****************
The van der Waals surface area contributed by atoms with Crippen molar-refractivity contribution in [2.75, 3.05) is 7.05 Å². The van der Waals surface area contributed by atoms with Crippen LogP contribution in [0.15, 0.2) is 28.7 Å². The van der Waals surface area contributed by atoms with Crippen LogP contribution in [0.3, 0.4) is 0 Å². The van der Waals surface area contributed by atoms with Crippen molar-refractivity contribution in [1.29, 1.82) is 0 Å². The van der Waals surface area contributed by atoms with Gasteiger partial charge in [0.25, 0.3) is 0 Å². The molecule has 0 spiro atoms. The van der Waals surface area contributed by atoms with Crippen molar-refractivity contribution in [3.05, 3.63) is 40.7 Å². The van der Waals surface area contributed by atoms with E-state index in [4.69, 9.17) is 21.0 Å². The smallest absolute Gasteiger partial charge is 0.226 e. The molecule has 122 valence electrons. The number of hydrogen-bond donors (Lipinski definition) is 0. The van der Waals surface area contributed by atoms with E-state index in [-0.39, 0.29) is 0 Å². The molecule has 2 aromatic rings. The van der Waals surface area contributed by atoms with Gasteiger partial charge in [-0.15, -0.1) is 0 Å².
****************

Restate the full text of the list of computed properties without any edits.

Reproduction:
The van der Waals surface area contributed by atoms with Crippen molar-refractivity contribution in [2.75, 3.05) is 7.05 Å². The van der Waals surface area contributed by atoms with Crippen LogP contribution in [0.15, 0.2) is 28.7 Å². The van der Waals surface area contributed by atoms with Crippen LogP contribution in [0.3, 0.4) is 0 Å². The van der Waals surface area contributed by atoms with Crippen molar-refractivity contribution in [1.29, 1.82) is 0 Å². The van der Waals surface area contributed by atoms with Gasteiger partial charge in [0.25, 0.3) is 0 Å². The molecule has 0 spiro atoms. The van der Waals surface area contributed by atoms with Crippen molar-refractivity contribution in [3.05, 3.63) is 40.7 Å². The van der Waals surface area contributed by atoms with E-state index in [4.69, 9.17) is 21.0 Å². The smallest absolute Gasteiger partial charge is 0.226 e. The molecule has 122 valence electrons. The number of hydrogen-bond donors (Lipinski definition) is 0. The van der Waals surface area contributed by atoms with E-state index in [-0.39, 0.29) is 0 Å². The molecule has 2 aromatic rings. The van der Waals surface area contributed by atoms with Gasteiger partial charge in [-0.15, -0.1) is 0 Å².